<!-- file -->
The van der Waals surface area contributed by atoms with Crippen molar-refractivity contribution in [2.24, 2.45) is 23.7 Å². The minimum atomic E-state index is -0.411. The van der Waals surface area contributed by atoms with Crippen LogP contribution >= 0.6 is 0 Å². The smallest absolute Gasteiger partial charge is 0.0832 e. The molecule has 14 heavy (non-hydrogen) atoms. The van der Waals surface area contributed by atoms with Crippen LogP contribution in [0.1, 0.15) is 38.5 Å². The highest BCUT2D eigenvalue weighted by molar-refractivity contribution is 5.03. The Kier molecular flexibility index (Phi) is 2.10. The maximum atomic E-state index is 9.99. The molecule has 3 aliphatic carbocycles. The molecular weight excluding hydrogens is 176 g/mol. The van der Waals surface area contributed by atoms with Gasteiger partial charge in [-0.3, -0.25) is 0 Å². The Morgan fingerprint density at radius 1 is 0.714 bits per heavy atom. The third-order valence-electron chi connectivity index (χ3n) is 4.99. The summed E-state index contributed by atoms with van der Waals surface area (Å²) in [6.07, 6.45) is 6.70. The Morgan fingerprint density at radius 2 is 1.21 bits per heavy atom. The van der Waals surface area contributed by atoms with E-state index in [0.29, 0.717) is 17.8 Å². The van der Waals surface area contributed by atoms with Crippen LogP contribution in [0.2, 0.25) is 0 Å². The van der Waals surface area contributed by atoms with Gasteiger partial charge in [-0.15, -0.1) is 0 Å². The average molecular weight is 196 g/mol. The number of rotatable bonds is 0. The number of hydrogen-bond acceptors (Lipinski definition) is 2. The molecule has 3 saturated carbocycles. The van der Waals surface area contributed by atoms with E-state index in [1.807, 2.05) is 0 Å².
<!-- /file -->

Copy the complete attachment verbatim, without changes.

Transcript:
The van der Waals surface area contributed by atoms with Crippen molar-refractivity contribution in [2.24, 2.45) is 23.7 Å². The minimum atomic E-state index is -0.411. The van der Waals surface area contributed by atoms with Crippen LogP contribution >= 0.6 is 0 Å². The smallest absolute Gasteiger partial charge is 0.0832 e. The molecule has 14 heavy (non-hydrogen) atoms. The van der Waals surface area contributed by atoms with Crippen LogP contribution in [0.1, 0.15) is 38.5 Å². The highest BCUT2D eigenvalue weighted by molar-refractivity contribution is 5.03. The Kier molecular flexibility index (Phi) is 2.10. The maximum atomic E-state index is 9.99. The molecule has 3 aliphatic carbocycles. The molecular weight excluding hydrogens is 176 g/mol. The van der Waals surface area contributed by atoms with Gasteiger partial charge in [-0.3, -0.25) is 0 Å². The Morgan fingerprint density at radius 1 is 0.714 bits per heavy atom. The third-order valence-electron chi connectivity index (χ3n) is 4.99. The summed E-state index contributed by atoms with van der Waals surface area (Å²) in [6.07, 6.45) is 6.70. The Morgan fingerprint density at radius 2 is 1.21 bits per heavy atom. The van der Waals surface area contributed by atoms with E-state index in [0.29, 0.717) is 17.8 Å². The van der Waals surface area contributed by atoms with Crippen LogP contribution in [0.2, 0.25) is 0 Å². The van der Waals surface area contributed by atoms with Gasteiger partial charge in [-0.15, -0.1) is 0 Å². The average molecular weight is 196 g/mol. The number of rotatable bonds is 0. The number of hydrogen-bond acceptors (Lipinski definition) is 2. The molecule has 3 saturated carbocycles. The van der Waals surface area contributed by atoms with E-state index in [1.807, 2.05) is 0 Å².